City Council Members voted to release a recording of a closed-door meeting with residents

Granderson: City council members’ recording isn’t just offensive. It’s also illuminating.

It is no secret that council members are sensitive to their role in public life, and as a result, they often find themselves in the spotlight. There are few political careers in which a politician’s public record is not a central consideration. Public scrutiny of a council member’s ethics or performance can expose the person’s leadership for the shortcomings of an incompetent or lazy public servant. The public also has a right to know what that person is thinking.

For example, on April 16, 2007, three members of the City Council — Dan Mavrakos, Dan Boren, and Bob Foster — voted to release a recording of a closed-door meeting with residents, according to information gathered by the Times-Union. In the recording, Councilwoman Mavrakos, who is black, and Councilman Boren, who is white, berated the residents of one of the city’s majority-minority neighborhoods.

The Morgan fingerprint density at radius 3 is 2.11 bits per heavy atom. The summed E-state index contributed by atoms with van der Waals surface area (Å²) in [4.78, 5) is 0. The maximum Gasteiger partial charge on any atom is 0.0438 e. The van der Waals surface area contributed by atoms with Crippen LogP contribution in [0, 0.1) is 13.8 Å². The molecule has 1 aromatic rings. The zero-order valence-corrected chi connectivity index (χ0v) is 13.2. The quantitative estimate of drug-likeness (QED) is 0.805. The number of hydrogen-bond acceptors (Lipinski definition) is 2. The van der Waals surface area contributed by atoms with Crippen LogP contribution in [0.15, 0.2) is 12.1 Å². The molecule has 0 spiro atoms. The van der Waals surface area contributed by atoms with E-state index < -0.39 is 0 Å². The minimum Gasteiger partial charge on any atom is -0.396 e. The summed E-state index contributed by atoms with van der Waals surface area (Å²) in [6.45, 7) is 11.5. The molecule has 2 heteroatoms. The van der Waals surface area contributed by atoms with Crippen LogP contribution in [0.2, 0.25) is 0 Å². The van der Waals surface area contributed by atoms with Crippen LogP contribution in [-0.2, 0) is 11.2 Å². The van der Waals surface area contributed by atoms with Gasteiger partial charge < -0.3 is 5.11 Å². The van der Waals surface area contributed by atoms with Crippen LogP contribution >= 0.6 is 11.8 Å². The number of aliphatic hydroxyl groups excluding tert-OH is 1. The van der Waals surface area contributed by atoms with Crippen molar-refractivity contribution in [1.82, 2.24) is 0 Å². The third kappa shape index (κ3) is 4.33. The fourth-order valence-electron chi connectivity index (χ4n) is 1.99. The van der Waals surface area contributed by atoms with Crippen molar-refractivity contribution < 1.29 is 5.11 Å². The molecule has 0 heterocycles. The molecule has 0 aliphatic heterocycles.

At one point, according to the recording, Mavrakos tells another black council member, “This will be the last time I’m going to sit here and vote against a black person.”

Council Chairman Boren told the Times-Union that he was forced to release the recording after complaints from the community.

“If it is out there and we could have a community forum on this, then fine,” Boren said. “But I don’t see the point of releasing it now.”

As city council members often note, the recording was not just embarrassing — it revealed a significant rift between black and white residents of the city. The recording revealed the City Council’s inability to address race in City Hall, a situation of “systemic dysfunction,” according to Boren.

“This is an opportunity we should take,” he added. “There are some things that I see we’re not as well equipped to tackle as we’d like to be.”

In the recording, Mavrakos, Boren, and Foster can be heard addressing racial tensions and discussing racial profiling, which are common themes in the media and public discussions about police shootings. Mavrakos tells Foster, “You do

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